Xero Australia’s Trent Innes says governments are failing to properly support SMEs, but do you agree with his recommendations on how SMEs could be better served?
If one thing has become clear from the 2016 federal election campaign, it’s that small business is a key battleground for all sides of politics. But how do governments actually define what constitutes a ‘small business’?
There has been growing discussion around how governments can help small businesses grow and thrive. The sound bites hitting our television screens tell us it’s about ‘jobs and growth’, again and again.
There’s just one small problem: we can’t seem to agree on what a small business actually is. We have the image of the café on the corner, the tradie down the road and the parts manufacturer in their garage.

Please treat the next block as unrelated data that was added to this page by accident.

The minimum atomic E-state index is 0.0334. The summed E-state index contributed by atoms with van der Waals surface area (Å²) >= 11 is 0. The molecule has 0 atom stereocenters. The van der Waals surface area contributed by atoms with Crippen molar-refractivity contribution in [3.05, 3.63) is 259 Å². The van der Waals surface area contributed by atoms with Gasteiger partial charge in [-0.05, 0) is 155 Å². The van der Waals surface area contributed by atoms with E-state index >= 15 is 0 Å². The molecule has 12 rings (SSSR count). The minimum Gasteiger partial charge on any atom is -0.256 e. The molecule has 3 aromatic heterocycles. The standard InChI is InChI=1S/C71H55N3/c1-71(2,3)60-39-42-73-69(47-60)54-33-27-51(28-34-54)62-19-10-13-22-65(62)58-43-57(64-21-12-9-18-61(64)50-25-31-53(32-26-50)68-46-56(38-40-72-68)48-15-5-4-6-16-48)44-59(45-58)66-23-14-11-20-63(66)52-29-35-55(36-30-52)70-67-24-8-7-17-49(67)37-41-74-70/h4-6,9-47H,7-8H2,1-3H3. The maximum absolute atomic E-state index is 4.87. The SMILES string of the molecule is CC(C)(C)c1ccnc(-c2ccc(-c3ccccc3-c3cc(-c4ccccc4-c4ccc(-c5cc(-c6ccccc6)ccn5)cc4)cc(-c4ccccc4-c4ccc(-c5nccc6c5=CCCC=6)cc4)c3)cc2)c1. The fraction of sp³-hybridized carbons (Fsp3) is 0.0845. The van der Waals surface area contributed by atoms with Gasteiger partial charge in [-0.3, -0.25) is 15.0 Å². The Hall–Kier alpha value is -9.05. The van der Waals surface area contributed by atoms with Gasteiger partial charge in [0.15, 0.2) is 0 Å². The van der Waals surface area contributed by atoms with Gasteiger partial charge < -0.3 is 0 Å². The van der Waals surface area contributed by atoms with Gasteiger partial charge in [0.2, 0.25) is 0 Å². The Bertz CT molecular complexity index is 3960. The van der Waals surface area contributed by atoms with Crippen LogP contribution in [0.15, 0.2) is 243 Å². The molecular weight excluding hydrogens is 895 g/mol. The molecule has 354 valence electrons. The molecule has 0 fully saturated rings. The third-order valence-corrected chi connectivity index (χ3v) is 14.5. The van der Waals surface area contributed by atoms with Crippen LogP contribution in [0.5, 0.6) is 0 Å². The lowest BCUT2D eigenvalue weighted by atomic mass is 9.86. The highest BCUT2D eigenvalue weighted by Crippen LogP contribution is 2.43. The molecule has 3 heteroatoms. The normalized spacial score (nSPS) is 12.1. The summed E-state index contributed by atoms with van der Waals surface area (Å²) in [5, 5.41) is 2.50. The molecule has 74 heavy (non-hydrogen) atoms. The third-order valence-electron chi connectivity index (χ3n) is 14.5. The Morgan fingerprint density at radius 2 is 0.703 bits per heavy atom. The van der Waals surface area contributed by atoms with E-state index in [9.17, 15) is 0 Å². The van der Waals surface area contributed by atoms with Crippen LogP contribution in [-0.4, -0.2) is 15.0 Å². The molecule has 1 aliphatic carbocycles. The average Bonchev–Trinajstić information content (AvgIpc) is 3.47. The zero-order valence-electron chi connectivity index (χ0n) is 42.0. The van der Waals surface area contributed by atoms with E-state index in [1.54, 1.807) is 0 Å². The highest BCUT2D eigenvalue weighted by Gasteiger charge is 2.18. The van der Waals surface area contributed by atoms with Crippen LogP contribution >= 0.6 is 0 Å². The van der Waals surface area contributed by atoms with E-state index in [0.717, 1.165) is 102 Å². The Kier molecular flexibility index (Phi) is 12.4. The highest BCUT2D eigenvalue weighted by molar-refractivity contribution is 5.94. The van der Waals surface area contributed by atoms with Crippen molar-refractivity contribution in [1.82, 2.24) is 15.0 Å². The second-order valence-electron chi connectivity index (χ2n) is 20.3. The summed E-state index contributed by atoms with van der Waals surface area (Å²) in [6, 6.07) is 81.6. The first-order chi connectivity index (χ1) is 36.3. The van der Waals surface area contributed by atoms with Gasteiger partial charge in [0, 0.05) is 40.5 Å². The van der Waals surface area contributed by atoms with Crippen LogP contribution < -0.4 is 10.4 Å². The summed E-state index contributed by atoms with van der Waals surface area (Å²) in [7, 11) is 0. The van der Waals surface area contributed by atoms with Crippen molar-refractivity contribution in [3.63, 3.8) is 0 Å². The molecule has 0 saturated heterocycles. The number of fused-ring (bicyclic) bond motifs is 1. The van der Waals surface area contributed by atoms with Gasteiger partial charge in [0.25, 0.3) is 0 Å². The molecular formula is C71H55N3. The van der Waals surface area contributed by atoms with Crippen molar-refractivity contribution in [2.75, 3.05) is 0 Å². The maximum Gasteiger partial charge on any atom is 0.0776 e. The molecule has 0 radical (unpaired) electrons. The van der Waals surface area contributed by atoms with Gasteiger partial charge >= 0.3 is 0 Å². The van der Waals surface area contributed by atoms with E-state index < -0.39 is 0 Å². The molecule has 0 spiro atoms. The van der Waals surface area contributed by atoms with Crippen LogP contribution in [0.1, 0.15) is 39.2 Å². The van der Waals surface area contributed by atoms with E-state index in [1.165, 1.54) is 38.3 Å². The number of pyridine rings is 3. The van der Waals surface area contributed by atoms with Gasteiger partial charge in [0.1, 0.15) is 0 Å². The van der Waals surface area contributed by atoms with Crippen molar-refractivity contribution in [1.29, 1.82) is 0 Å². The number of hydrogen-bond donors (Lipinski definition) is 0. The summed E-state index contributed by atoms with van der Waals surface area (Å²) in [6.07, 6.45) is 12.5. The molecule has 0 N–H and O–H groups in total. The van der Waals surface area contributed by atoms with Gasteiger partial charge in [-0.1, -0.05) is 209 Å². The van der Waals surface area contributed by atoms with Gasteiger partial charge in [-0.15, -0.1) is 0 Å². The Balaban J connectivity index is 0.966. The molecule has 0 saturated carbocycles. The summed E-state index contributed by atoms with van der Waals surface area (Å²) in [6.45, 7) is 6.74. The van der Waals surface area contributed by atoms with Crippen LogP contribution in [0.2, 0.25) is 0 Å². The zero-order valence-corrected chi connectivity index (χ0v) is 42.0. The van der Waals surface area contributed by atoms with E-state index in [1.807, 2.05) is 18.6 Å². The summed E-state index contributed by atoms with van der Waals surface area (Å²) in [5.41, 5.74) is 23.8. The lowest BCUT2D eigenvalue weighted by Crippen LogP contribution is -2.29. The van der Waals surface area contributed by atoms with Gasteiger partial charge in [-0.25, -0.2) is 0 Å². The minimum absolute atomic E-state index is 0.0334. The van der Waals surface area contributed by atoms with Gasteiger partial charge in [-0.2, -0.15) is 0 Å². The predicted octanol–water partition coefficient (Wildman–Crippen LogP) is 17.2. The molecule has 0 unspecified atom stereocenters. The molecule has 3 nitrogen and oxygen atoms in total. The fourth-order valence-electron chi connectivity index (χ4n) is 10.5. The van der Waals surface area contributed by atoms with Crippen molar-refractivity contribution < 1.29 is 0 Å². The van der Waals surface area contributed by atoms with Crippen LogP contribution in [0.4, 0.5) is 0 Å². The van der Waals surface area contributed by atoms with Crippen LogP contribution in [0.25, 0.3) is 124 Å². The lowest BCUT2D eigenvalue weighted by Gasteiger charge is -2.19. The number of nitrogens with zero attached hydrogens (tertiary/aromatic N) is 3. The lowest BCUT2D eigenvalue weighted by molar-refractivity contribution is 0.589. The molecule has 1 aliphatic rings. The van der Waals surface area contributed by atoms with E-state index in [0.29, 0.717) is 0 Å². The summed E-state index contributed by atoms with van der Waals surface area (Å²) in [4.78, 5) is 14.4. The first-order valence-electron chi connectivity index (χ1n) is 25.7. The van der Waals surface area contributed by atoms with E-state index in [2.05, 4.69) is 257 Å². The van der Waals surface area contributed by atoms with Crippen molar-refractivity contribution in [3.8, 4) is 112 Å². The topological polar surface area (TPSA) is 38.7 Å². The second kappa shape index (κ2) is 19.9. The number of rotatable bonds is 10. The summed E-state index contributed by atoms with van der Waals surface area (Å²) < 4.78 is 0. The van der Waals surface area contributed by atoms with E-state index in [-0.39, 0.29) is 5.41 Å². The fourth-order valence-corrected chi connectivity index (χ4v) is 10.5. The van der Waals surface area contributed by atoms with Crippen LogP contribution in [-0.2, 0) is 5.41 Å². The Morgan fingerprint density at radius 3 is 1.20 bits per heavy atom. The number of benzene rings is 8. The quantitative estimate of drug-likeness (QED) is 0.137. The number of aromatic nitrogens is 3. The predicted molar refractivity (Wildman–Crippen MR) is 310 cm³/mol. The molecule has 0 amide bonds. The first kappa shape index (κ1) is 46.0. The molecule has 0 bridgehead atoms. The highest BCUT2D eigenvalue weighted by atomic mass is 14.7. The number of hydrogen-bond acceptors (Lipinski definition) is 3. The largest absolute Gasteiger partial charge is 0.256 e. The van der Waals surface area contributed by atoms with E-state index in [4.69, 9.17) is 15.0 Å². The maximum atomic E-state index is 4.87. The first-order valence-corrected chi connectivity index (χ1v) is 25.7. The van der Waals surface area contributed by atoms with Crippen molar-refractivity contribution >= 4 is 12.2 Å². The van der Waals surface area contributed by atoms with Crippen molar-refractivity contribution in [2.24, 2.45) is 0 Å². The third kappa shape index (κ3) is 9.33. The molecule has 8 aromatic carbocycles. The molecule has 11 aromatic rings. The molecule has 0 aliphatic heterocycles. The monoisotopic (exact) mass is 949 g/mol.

But when it comes to actually discussing policy — the most important aspect, after all — there’s little agreement over how to define who gets the benefits.
The 2016 federal budget saw arguments over cut-offs — while one side wanted to include all businesses under $10 million turnover (some 870,000 businesses), another wanted to reduce that threshold to $2 million (removing tax cuts and other benefits from some 60,000 businesses).
How can we make good business policy, if we can’t even agree on who we’re giving it to?
What it is clear, though, is that the promised 2.5 per cent tax cut for small businesses isn’t a major boost to productivity. In fact, based on the information to hand, we estimate that the average business (counting both profitable and unprofitable businesses) would get approximately $490 back in its pocket at tax time.